Atlanta rappers' new album addresses church hurt and decline in attendance

Behind-the-scenes photo of Lecrae and 1K Phew on the set of their music video "Move." (Photo by Jacob " Biz" Morris)

Since the pandemic, many have noticed a trend in lowered attendance in churches. Though some congregations managed to move services onto online platforms during lockdown periods, the lack of a space to gather in faith was felt widely — especially by two Atlanta rappers. Lecrae, founder of Christian hip-hop label Reach Records, and his signee 1K Phew decided to put their feelings on this issue into a collaborative album, “No Church in a While.” “City Lights” producer Summer Evans spoke with Lecrae about this new album, getting an inside look behind the process and the sentiments that inspired it. 

Without regular church services, Lecrae described feeling a sense of needing to bring church home. “I think a lot of times we were so reliant on a Sunday morning that we needed to take some responsibility on our day day-to-day,” he said. “So that’s what it’s done for me — it’s just really made my day-to-day actions a lot more sincere.”

In conversations with other artists, Lecrae began to realize that a lot of his friends on the scene felt all kinds of ways about the disruption of their faith practices. “If it wasn’t the artist themselves, it was someone that they were close to that was struggling in this particular area, which helped us realize, this is not just something that we’re dealing with,” said Lecrae. He connected with recent Reach Records signee 1K Phew on the issue, and the two put their heads together to invite a conversation about the church through their music.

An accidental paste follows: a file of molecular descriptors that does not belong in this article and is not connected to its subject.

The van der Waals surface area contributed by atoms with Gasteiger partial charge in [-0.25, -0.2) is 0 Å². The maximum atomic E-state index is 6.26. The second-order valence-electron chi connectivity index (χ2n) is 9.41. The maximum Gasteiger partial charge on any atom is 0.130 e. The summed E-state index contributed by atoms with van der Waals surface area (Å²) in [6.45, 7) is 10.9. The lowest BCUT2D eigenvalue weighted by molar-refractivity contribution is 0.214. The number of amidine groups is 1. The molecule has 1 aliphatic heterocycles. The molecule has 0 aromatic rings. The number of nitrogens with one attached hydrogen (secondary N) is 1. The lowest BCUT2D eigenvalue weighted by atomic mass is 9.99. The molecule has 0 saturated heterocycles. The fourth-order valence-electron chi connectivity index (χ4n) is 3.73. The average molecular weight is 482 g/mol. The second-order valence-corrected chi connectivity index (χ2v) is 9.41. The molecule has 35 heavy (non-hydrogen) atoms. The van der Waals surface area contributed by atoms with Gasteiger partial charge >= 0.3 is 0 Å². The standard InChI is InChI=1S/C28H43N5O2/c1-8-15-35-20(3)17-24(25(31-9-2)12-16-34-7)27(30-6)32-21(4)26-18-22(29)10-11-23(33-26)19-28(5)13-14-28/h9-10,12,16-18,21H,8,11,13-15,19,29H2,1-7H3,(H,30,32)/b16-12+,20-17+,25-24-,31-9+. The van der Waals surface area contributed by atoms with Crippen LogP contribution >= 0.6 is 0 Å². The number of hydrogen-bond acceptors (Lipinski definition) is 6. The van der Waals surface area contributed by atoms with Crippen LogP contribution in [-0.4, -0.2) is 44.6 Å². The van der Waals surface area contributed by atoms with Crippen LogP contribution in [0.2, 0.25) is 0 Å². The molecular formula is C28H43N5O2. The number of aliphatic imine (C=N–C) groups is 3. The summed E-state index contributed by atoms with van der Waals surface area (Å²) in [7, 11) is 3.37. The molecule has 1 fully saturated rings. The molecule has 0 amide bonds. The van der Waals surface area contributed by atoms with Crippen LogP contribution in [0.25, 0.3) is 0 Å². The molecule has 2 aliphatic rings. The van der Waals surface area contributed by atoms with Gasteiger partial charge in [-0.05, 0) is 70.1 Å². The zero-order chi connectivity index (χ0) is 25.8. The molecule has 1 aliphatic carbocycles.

“We wanted people to be comfortable talking about it, dialoguing about it because you don’t find any healing unless you actually address the issues that you’re dealing with,” Lecrae said. “So we looked at it kind of like therapy for people who were either struggling with not being able to go to church or struggling with church hurt.”

Tracks on the album address this “church hurt,” as well as topics like the incarcerated, with whom Lecrae has done work. He and his label performed concerts, provided COVID-19 protective supplies, and helped establish educational programs at the Fulton County Jail over recent months. They also organized a hip-hop contest and received over 500 applicants, narrowing it down to one winner whose original track will be recorded with Atlanta producer Zaytoven.

Lecrae met 1K Phew in 2017 as his star was beginning to rise in Atlanta. “He came to the studio, and the rest was history. He just showed up and started hitting home runs,” said Lecrae. 1K Phew, whose name plays off the ideas of one-thousand-percent authenticity, and being “everybody’s favorite nephew,” as he puts it, was swiftly signed to Lecrae’s label. Lecrae took on a mentorship role, building a close friendship and working relationship with the 25-year-old rapper. “That’s been really neat. He’s been like a little brother and somebody that I can just give a lot of wisdom and insight to. I’ve seen him make great decisions based off of just being humble and inquisitive,” Lecrae said.

The album created in collaboration between Lecrae and 1K Phew, “No Church in a While,” is out now via Reach Records. With streaming and purchase links, more information is available at